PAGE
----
As an addition to the comment and photos above: I have this Pelikan 550 pencil with numerous hairline cracks in the barrel. I was using the pencil regularly and I thought the cracks were stable but the barrel finally started to crumble last week.

Interestingly, the crumbling barrel reveals a sort of shrink wrapped sheet that sits between the barrel and the brass tube which holds the pencil mechanism.

 

Here are some pictures of this poor pencil, the last one shows the different parts:

 

fpn_1525787871__pen1.jpg

 

fpn_1525787920__pen2_sm.jpg

 

fpn_1525787959__pen4.jpg



#8 MYU

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Posted 08 May 2018 - 18:16

@Joss, thank you for the info!  I'm relieved to know about the permanent friction fit attachment of the end cap and barrel, so I won't fiddle with it again.   And... I feel a bit stupid, because I'd taken off the nose cone first, put it back on, then took of the rear clip screw-on ring... I hadn't taken off both together.  So that ring is plastic with a gold or gold-tone metallic coating?  Good to know this, because after I'd fixed the upward bent clip, I secured the ring on pretty tightly to help keep the clip firmly in place. I won't try to force it any more than that, in case of the plastic cracking.  So there's no gasket involved anywhere, like inside the ring or underneath the clip mount?  I didn't see any, so if there's supposed to be one the previous owner lost it.

 

Curious to see the full array of parts.  So am I right that this pencil has a double-clutch lead expelling mechanism?

 

Sorry to see your 550 suffering those nasty barrel cracks. Fascinating to see what's underneath.  I wonder if that "shrink wrap" was once smooth plastic that eventually shriveled up due to aging?


Edited by MYU, 08 May 2018 - 18:19.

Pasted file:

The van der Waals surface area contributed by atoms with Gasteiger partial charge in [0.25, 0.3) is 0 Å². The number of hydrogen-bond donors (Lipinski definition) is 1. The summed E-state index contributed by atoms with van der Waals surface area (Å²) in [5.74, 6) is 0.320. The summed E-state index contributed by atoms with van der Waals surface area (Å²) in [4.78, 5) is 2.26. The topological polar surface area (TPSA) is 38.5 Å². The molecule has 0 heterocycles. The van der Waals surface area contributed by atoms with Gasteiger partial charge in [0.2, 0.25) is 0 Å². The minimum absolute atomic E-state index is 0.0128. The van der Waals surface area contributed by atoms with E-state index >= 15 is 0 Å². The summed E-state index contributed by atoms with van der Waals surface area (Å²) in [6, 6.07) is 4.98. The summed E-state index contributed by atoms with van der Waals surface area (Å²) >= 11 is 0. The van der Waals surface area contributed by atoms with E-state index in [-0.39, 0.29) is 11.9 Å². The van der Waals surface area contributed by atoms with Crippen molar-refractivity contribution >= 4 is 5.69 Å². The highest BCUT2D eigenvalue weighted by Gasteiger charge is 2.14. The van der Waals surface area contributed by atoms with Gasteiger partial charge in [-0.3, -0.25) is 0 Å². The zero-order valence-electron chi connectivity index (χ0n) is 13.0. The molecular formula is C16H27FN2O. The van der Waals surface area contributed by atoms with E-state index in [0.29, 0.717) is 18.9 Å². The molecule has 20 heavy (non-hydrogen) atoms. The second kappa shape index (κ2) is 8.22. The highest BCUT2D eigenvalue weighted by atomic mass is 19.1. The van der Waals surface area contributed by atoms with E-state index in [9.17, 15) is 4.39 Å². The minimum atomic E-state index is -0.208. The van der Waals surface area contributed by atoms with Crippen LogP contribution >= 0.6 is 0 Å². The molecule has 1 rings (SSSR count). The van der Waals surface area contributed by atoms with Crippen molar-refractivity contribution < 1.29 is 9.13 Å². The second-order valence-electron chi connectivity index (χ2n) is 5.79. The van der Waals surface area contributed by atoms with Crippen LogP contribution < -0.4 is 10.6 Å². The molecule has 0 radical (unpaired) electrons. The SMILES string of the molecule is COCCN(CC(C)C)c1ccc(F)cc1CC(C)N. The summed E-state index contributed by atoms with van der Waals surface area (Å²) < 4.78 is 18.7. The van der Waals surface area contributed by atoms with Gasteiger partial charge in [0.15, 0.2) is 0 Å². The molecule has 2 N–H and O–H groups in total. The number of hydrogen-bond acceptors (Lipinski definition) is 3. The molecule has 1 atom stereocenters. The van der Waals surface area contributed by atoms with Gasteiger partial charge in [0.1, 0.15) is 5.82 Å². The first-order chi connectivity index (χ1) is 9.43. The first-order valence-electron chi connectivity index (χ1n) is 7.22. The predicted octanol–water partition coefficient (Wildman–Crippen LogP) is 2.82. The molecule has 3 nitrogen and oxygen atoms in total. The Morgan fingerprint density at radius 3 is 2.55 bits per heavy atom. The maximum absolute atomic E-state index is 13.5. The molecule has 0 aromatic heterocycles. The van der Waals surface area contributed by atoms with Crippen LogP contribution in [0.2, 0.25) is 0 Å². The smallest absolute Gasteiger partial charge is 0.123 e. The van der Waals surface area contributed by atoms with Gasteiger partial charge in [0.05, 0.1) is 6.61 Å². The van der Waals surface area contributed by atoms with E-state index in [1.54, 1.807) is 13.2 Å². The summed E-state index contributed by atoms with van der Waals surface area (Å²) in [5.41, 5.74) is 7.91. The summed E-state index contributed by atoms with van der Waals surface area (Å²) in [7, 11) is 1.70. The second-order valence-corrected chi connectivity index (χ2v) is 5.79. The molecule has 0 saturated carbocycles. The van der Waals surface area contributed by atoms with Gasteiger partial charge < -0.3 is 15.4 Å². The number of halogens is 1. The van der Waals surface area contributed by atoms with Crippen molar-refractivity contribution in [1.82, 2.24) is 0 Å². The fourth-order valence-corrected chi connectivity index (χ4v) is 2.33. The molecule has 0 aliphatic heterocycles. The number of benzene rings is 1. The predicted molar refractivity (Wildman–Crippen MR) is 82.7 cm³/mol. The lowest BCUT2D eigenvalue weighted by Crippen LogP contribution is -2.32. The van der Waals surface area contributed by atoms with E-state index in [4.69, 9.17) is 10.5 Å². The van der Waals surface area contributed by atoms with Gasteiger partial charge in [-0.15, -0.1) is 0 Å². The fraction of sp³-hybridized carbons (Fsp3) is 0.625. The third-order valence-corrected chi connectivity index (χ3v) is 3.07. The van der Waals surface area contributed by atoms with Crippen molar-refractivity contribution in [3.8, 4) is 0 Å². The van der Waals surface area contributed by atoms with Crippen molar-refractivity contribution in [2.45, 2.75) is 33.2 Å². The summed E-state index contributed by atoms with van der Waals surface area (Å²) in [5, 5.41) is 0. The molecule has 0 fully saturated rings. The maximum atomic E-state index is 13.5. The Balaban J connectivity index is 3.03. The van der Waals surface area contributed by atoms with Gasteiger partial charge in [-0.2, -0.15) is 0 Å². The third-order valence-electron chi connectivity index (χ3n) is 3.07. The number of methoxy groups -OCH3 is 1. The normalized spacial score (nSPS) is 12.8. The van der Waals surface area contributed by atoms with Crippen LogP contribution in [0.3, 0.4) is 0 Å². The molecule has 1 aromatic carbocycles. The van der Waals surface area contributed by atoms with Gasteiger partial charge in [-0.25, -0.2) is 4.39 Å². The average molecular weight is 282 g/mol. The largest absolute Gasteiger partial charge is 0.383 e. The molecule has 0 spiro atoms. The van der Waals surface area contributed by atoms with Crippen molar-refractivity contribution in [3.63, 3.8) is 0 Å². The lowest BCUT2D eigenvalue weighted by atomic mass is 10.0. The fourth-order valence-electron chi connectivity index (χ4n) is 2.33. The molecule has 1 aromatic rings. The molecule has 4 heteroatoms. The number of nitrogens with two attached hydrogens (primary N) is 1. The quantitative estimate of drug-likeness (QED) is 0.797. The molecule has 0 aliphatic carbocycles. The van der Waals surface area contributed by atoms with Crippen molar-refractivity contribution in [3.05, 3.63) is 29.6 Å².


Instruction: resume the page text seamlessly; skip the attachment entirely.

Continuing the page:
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#9 sargetalon

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Posted 10 May 2018 - 12:14

The breakdown of the pencil is neat to see and a good resource for future reference.  As far as the eraser goes, not sure how to source a replacement.  Could any of today's modern Pelikan pencil eraser replacements be made to fit?  Maybe something worth exploring.  That or just don't make any mistakes.


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#10 MYU

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Posted 10 May 2018 - 17:31

The breakdown of the pencil is neat to see and a good resource for future reference.  As far as the eraser goes, not sure how to source a replacement.  Could any of today's modern Pelikan pencil eraser replacements be made to fit?  Maybe something worth exploring.  That or just don't make any mistakes.

Mechanical pencil installed erasers do come in a variety of sizes.  Unfortunately they don't seem to be sold in that manner -- it's usually by the brand.  And for Pelikan, they've gone the route of using the smaller "universal" eraser size.  This particular eraser is 5mm in diameter.  I've discovered that Jet Pens identifies an eraser size "S" for Uni pencils, which is 4.5mm in diameter.  It may be close enough.  If anything to increase diameter, applying a little aluminum tape would provide for secure mounting.  I only use these erasers for minor erasing, when my full size eraser is not on hand.


Edited by MYU, 10 May 2018 - 17:32.

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#11 Tweel

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Posted 12 May 2018 - 18:57

A Sheaffer Type G eraser is 5 mm in diameter.


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#12 MYU

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Posted 12 May 2018 - 20:56

A Sheaffer Type G eraser is 5 mm in diameter.

Excellent -- thank you!  I see Sheaffer still makes these too.


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#13 MYU

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Posted 04 June 2018 - 01:58